Alley And Mccollum

Friends Of Freedom

Friends Of Freedom

The cause of church-state separation lost two champions recently.

On Aug. 14, Robert S. Alley died in Richmond, Va. Alley, a humanities professor emeritus at the University of Richmond, was a lifelong advocate of religious liberty and a staunch supporter of Americans United.

Alley, 74, authored a number of books on church-state separation and could always be relied on to debunk the Religious Right’s pseudo-history. He was an expert on the writings of James Madison and edited the authoritative James Madison on Religious Liberty.

For many years Alley shared his wisdom with students at Americans United events. He served on the AU Board of Trustees from 1994 until 2003 and helped launch AU’s Central Virginia Chapter.

Bob knew from personal experience why state-mandated religion is wrong. When Bob was a child, his father, a Baptist minister in the old separationist tradition, refused on principle to let him take part in school-sponsored Christian activity. Bob ended up sitting outside the room with a Jewish classmate.

Years later, in his Madison book, Bob explained why support for religious liberty is so important. “One should not em­brace religious freedom…merely because two prominent Virginians did so two centuries ago,” he wrote. “Rather we develop respect for those individuals and their associates because they espoused principles considered essential to true democracy. This is no game in which each side seeks to uncover old quotes favorable to their cause; it is a confrontation over basic presuppositions, a conflict between democracy and theocracy, both of which have deep roots in our past….”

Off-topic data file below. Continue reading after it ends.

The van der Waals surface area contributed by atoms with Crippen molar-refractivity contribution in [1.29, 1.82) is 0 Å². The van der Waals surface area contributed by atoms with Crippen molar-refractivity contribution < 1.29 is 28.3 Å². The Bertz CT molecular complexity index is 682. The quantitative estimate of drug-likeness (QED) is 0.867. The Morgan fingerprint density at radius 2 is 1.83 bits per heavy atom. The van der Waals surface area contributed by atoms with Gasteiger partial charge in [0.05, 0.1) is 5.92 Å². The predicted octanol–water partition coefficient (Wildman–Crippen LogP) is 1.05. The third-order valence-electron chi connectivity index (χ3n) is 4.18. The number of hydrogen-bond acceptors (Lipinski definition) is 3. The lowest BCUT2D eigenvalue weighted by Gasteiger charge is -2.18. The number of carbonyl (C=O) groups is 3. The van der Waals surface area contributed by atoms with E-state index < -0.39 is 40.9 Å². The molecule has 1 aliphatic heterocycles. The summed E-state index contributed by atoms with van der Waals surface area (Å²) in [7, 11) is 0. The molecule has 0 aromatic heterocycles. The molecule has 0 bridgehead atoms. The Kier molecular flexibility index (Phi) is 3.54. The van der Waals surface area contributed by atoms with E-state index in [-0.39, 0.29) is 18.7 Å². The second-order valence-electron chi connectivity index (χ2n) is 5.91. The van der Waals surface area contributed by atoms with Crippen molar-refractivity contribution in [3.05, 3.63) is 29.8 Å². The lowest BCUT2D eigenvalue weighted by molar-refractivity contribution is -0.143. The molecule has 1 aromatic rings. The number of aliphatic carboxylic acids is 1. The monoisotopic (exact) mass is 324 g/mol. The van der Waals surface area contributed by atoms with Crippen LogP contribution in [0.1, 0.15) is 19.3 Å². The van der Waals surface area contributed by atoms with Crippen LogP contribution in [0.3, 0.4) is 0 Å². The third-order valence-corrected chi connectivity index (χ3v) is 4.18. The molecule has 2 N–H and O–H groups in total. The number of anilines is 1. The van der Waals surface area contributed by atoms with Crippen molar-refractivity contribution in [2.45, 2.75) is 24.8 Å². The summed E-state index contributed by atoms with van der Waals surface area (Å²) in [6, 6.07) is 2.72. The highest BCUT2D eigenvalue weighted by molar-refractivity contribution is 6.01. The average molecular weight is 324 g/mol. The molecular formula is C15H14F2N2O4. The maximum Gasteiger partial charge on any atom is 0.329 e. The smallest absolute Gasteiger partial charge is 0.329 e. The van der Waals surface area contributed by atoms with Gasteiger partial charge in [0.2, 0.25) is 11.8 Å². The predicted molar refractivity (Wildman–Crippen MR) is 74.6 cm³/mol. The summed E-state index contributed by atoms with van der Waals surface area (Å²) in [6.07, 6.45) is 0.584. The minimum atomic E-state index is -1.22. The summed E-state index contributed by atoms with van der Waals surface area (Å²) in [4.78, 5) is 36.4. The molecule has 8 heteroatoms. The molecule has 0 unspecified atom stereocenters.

Bob is survived by his wife Norma and two sons Bob and John. He will be greatly missed by all who knew him.

Days after Bob’s death, Vashti Mc­Collum, the lead plaintiff in a crucial church-state case from 1948, died at age 93.

On behalf of her son Jim, Vashti challenged sectarian religious instruction inside Illinois public schools. Her McCollum v. Board of Education victory paved the way for the later school prayer rulings and other decisions dealing with religion in public schools.

In the Supreme Court opinion, Justice Hugo Black insisted that “[T]he First Amendment rests upon the premise that both religion and government can best work to achieve their lofty aims if each is left free from the other within its respective sphere.”

The family was vilified for its achievement, but Vashti stood firm. She remained active in defense of church-state separation all of her life and received many well-deserved rewards for her activism. She also penned a book, One Woman’s Fight, about her case. Inspired by her example, Jim McCollum is an AU activist in Arkansas today.

Vashti McCollum and Bob Alley are gone, but they leave legacies that will inspire future generations. We can best honor them by stepping into the gap their passing leaves in the frontlines of the battle for church-state separation.